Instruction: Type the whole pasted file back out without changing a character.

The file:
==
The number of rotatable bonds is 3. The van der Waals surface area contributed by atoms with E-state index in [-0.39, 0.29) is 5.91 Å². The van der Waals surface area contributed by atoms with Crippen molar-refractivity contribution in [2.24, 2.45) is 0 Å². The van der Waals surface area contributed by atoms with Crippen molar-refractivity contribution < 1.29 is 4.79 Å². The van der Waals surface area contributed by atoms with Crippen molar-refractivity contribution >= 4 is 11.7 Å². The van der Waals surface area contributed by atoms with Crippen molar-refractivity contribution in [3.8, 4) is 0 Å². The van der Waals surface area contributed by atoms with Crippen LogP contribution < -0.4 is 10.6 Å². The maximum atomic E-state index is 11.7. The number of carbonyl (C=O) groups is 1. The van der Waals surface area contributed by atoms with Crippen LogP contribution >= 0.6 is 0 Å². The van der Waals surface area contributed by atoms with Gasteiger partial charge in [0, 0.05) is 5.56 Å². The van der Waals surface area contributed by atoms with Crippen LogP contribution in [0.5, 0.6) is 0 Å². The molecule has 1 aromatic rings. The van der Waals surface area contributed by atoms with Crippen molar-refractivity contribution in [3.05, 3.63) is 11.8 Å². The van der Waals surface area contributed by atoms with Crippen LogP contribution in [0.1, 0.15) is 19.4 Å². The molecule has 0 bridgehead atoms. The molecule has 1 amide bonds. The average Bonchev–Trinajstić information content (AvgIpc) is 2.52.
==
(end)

The number of rotatable bonds is 3. The van der Waals surface area contributed by atoms with E-state index in [-0.39, 0.29) is 5.91 Å². The van der Waals surface area contributed by atoms with Crippen molar-refractivity contribution in [2.24, 2.45) is 0 Å². The van der Waals surface area contributed by atoms with Crippen molar-refractivity contribution < 1.29 is 4.79 Å². The van der Waals surface area contributed by atoms with Crippen molar-refractivity contribution >= 4 is 11.7 Å². The van der Waals surface area contributed by atoms with Crippen molar-refractivity contribution in [3.8, 4) is 0 Å². The van der Waals surface area contributed by atoms with Crippen LogP contribution < -0.4 is 10.6 Å². The maximum atomic E-state index is 11.7. The number of carbonyl (C=O) groups is 1. The van der Waals surface area contributed by atoms with Crippen LogP contribution >= 0.6 is 0 Å². The van der Waals surface area contributed by atoms with Gasteiger partial charge in [0, 0.05) is 5.56 Å². The van der Waals surface area contributed by atoms with Crippen LogP contribution in [0.5, 0.6) is 0 Å². The molecule has 1 aromatic rings. The van der Waals surface area contributed by atoms with Crippen molar-refractivity contribution in [3.05, 3.63) is 11.8 Å². The van der Waals surface area contributed by atoms with Crippen LogP contribution in [0.1, 0.15) is 19.4 Å². The molecule has 0 bridgehead atoms. The molecule has 1 amide bonds. The average Bonchev–Trinajstić information content (AvgIpc) is 2.52.